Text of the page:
Musicians Who Cut Their Kids Out Of Their Wills

If you are lucky enough to be the child of a wildly successful musician, you may rest easy knowing you are set for life when they ultimately kick the bucket. The biggest stars often make so much money their children never really have to work at all.

On the other hand, many wealthy celebrities choose — rightly or wrongly — to punish their offspring by cutting them out of their wills. Intense family feuds often lead to intense inheritance battles, and those born to a hated ex-lover or spouse are often found guilty by association and left out in the cold.

Some stars also believe that cutting their offspring off is a blessing — one that will save them from a life of directionless apathy, saddled with too much money to bother to get off the couch. People who value hard work often see money as a curse that spoils children rotten. Increasingly, major stars are declaring they'd rather give their money to charity, or simply fritter it away. Rarely do the children of dead celebrities accept the wisdom of their tight-fisted parents, however. Some of these inheritance cases have led to lengthy court battles, with estranged children desperate to get their hands on their parent's millions.

Marie Osmond

The undeniably wholesome pop and country-western singer Marie Osmond is all about family. She shot to fame at a young age as part of the Osmond troupe and is best known for performing with her brother Donny. As an adult, she has raised eight kids, five of whom she adopted. It might come as a surprise, then, that she intends to leave her children with no inheritance. In Osmond's mind, this is an act of tough love — a way of ensuring that her kids have the best start in life and are driven to find their real passions.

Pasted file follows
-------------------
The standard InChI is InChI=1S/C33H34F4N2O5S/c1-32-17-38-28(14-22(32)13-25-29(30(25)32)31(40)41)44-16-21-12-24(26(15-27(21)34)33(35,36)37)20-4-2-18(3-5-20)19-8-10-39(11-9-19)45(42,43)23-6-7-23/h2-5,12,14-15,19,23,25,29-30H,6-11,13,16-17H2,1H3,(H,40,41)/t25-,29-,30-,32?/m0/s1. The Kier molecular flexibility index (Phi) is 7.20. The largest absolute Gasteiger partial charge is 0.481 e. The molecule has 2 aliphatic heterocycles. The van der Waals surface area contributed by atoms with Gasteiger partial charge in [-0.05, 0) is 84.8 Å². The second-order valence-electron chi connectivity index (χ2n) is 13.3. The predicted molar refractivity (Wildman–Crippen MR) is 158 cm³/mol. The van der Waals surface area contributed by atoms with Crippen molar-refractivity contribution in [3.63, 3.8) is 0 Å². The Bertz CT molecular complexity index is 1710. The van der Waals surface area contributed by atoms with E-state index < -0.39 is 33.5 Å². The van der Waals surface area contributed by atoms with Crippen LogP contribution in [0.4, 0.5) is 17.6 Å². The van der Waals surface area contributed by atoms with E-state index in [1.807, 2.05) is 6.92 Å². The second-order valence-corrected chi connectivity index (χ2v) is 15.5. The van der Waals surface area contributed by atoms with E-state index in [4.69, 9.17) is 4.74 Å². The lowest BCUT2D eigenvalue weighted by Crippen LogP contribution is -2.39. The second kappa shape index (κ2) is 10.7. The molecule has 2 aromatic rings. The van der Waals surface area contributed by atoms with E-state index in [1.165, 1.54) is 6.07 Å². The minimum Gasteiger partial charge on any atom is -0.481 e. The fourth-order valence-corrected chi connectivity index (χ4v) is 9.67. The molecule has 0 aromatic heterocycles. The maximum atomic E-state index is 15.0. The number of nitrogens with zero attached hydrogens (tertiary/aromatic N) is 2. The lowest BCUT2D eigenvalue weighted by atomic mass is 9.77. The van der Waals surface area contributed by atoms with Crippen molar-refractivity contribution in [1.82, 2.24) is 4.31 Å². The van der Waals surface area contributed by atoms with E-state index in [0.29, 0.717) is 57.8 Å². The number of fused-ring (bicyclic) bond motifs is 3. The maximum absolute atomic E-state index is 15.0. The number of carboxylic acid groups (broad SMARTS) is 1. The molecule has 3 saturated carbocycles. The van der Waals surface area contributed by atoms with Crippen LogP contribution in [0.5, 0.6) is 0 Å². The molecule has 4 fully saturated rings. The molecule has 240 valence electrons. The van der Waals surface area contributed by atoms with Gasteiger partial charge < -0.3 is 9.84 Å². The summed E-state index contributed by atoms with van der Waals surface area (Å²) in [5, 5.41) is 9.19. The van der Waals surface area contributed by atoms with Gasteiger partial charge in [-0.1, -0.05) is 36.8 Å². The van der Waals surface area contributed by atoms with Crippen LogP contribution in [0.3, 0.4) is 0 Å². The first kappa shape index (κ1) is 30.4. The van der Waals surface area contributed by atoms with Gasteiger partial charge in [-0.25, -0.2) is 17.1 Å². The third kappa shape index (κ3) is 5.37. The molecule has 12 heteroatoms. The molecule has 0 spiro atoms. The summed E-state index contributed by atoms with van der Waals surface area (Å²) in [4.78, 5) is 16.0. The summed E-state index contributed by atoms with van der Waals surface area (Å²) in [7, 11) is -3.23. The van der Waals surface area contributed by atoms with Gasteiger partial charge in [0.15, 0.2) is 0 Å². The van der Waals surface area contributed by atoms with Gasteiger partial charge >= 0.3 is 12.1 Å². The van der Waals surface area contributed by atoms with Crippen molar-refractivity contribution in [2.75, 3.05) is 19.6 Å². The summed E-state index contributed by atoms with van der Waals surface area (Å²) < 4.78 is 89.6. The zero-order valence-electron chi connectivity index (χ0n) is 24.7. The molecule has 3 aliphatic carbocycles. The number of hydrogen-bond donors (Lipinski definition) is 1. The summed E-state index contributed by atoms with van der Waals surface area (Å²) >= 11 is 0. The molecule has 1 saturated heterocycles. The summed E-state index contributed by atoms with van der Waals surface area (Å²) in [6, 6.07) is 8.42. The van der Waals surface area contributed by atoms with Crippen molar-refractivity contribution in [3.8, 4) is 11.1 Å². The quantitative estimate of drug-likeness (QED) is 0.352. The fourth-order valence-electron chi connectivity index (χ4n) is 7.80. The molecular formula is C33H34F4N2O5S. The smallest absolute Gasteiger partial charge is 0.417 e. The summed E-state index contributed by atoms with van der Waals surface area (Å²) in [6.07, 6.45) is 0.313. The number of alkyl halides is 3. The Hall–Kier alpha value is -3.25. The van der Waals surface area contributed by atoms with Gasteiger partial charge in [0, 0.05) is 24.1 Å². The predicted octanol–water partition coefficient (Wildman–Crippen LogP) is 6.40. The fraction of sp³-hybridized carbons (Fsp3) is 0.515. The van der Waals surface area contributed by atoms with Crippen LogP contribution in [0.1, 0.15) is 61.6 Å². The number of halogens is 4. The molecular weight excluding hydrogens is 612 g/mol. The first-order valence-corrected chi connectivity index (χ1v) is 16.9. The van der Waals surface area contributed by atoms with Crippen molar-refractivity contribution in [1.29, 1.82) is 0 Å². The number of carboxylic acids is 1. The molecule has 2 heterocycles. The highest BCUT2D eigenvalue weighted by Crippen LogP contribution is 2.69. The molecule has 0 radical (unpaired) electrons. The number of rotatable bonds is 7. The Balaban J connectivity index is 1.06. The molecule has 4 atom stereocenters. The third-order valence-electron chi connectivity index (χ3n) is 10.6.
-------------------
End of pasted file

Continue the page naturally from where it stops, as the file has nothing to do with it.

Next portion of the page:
Osmond told US Weekly, "Honestly, why would you enable your child to not try to be something? I don't know anybody who becomes anything if they're just handed money ... To me, the greatest gift you can give your child is a passion to search out who they are inside and to work." The country star has mentioned her views on fame and fortune in a number of interviews, stating that she intends to enjoy her fortune while she is alive and that she wants to give a good portion of it away to charity.

Today, many of her kids have found success on their own, both in and out of the spotlight. Her son Brandon Warren Blosil, for example, is the bassist for the popular metalcore band Navarre, while her daughter Jessica Marie Blosil is a police officer.

Johnny Hallyday